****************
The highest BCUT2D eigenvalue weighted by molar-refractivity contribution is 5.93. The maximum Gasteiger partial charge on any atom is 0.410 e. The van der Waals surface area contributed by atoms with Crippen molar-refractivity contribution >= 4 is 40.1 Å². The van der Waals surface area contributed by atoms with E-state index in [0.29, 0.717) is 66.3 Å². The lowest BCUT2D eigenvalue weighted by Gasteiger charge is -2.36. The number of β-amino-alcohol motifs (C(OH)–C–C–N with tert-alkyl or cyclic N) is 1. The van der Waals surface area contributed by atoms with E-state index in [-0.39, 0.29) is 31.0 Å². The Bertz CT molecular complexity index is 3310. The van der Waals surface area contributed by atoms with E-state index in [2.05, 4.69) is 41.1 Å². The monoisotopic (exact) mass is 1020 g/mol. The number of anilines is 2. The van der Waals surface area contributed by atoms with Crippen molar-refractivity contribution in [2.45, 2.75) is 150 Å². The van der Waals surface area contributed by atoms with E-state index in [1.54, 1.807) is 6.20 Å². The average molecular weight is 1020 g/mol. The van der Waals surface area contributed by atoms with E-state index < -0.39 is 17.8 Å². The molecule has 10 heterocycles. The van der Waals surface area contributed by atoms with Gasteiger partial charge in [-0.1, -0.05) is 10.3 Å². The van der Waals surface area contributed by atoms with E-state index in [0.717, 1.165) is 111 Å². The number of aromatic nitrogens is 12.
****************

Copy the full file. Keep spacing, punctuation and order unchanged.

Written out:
The highest BCUT2D eigenvalue weighted by molar-refractivity contribution is 5.93. The maximum Gasteiger partial charge on any atom is 0.410 e. The van der Waals surface area contributed by atoms with Crippen molar-refractivity contribution >= 4 is 40.1 Å². The van der Waals surface area contributed by atoms with E-state index in [0.29, 0.717) is 66.3 Å². The lowest BCUT2D eigenvalue weighted by Gasteiger charge is -2.36. The number of β-amino-alcohol motifs (C(OH)–C–C–N with tert-alkyl or cyclic N) is 1. The van der Waals surface area contributed by atoms with E-state index in [-0.39, 0.29) is 31.0 Å². The Bertz CT molecular complexity index is 3310. The van der Waals surface area contributed by atoms with E-state index in [2.05, 4.69) is 41.1 Å². The monoisotopic (exact) mass is 1020 g/mol. The number of anilines is 2. The van der Waals surface area contributed by atoms with Crippen molar-refractivity contribution in [2.45, 2.75) is 150 Å². The van der Waals surface area contributed by atoms with E-state index in [1.54, 1.807) is 6.20 Å². The average molecular weight is 1020 g/mol. The van der Waals surface area contributed by atoms with E-state index < -0.39 is 17.8 Å². The molecule has 10 heterocycles. The van der Waals surface area contributed by atoms with Gasteiger partial charge in [-0.1, -0.05) is 10.3 Å². The van der Waals surface area contributed by atoms with E-state index in [0.717, 1.165) is 111 Å². The number of aromatic nitrogens is 12.